Written by: Leah Wilkinson | March 6, 2020
While you would not think it from the news and your social media feeds, the risk to the average American from the new coronavirus (COVID-19) is still low. However, if you are near Seattle or have family or friends there, you are well aware that there are pockets in the U.S. where the virus is spreading more rapidly, bringing more attention to ways we can prepare for the virus should it spread further. Now is an opportune time to look at the policies and procedures in place for your animal food business to protect your employees and still be able to provide feed and pet food to your customers.
The White House held a call for business leaders this week where they shared information about the steps that could be taken now that will help businesses prepare for and hopefully achieve continuity of operations in the event of travel restrictions, closures and quarantines. Officials reiterated that public health emergencies, just like natural disasters, are locally coordinated, state managed and federally supported. That means businesses should connect with their local and state contacts in advance of an emergency to understand what the response plans would look like and how their businesses can work within any potential actions.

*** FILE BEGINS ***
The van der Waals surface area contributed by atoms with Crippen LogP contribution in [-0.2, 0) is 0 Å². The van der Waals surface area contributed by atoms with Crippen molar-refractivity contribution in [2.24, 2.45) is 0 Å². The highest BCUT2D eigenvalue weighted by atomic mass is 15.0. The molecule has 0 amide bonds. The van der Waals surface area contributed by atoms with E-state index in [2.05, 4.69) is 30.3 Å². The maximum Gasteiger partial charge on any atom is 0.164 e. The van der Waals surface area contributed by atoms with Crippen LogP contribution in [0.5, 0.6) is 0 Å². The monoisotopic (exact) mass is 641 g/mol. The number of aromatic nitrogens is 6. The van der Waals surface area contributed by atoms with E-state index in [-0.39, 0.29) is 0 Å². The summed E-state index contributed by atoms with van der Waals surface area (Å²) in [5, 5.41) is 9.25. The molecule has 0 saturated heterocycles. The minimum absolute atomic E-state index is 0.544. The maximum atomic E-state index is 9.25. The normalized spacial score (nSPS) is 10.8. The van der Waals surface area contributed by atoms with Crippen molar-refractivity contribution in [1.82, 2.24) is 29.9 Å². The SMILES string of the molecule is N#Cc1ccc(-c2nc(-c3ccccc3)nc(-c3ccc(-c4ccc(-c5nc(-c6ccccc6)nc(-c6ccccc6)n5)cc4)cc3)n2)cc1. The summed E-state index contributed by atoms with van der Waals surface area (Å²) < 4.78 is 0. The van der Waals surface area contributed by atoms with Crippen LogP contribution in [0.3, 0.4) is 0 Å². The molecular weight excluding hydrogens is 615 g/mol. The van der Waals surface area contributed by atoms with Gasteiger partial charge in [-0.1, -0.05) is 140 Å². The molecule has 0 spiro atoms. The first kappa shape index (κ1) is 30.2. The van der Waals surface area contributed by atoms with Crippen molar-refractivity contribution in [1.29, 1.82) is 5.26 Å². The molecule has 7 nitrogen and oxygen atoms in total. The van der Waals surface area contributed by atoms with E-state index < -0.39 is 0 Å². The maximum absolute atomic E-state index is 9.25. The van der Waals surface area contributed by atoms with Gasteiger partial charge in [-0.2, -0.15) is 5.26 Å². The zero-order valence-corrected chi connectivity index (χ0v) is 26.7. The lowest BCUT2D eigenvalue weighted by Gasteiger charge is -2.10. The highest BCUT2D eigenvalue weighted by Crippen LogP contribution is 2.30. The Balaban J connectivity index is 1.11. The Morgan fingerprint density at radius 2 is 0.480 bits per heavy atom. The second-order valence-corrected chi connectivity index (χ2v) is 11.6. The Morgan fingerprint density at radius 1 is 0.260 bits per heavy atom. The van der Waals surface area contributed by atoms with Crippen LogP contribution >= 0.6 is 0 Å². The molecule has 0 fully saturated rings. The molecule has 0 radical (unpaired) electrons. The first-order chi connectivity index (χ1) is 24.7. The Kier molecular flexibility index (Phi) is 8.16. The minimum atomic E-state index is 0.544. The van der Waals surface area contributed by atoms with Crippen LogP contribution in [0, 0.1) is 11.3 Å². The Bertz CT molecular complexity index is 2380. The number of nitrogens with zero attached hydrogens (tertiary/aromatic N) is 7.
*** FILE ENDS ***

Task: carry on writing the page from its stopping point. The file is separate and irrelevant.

As it should be, most of the focus in case of an outbreak is protecting the health and safety of the people in the local area. In reality though, livestock and pets will still need to be fed, which means animal food will need to be made and delivered in a timely fashion. How does our industry do that in the face of quarantines, closures and potentially ill employees?
While the risk may be low in your area, now is the time to prepare your business for continued operations in the case of an event. Businesses desire predictability, but emerging diseases are difficult to predict. This time provides an opportunity to work to manage uncertainty and do our part to prepare. Some suggestions include:
Similar to any crisis, the best words of advice are prepare, prepare and prepare. Work with your key managers – I’m sure they have ideas and questions that will help you develop your plan of action. And after it’s all done, don’t forget to regroup and assess what went well, what could be improved and ideas for next time (because there will likely be a next time).